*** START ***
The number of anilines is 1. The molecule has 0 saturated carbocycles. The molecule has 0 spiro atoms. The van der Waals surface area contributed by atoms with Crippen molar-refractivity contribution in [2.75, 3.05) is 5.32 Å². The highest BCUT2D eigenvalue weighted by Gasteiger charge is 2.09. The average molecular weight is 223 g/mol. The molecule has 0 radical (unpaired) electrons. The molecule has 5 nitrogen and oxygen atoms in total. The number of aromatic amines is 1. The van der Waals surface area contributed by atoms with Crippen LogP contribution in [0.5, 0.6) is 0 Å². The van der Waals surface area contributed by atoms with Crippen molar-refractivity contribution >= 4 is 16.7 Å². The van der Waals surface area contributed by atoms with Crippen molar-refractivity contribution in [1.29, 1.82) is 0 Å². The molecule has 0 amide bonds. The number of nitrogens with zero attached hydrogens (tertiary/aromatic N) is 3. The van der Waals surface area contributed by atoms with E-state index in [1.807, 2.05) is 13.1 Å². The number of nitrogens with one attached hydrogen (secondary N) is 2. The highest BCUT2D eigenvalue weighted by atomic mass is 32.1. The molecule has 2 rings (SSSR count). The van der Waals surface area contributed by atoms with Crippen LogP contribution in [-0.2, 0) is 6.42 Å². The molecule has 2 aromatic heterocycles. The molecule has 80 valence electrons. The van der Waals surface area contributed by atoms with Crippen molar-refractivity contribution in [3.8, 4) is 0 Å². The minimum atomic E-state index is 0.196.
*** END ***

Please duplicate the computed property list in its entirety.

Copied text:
The number of anilines is 1. The molecule has 0 saturated carbocycles. The molecule has 0 spiro atoms. The van der Waals surface area contributed by atoms with Crippen molar-refractivity contribution in [2.75, 3.05) is 5.32 Å². The highest BCUT2D eigenvalue weighted by Gasteiger charge is 2.09. The average molecular weight is 223 g/mol. The molecule has 0 radical (unpaired) electrons. The molecule has 5 nitrogen and oxygen atoms in total. The number of aromatic amines is 1. The van der Waals surface area contributed by atoms with Crippen LogP contribution in [0.5, 0.6) is 0 Å². The van der Waals surface area contributed by atoms with Crippen molar-refractivity contribution >= 4 is 16.7 Å². The van der Waals surface area contributed by atoms with Crippen molar-refractivity contribution in [1.29, 1.82) is 0 Å². The molecule has 0 amide bonds. The number of nitrogens with zero attached hydrogens (tertiary/aromatic N) is 3. The van der Waals surface area contributed by atoms with E-state index in [1.807, 2.05) is 13.1 Å². The number of nitrogens with one attached hydrogen (secondary N) is 2. The highest BCUT2D eigenvalue weighted by atomic mass is 32.1. The molecule has 2 rings (SSSR count). The van der Waals surface area contributed by atoms with Crippen LogP contribution in [-0.2, 0) is 6.42 Å². The molecule has 2 aromatic heterocycles. The molecule has 80 valence electrons. The van der Waals surface area contributed by atoms with Crippen molar-refractivity contribution in [3.8, 4) is 0 Å². The minimum atomic E-state index is 0.196.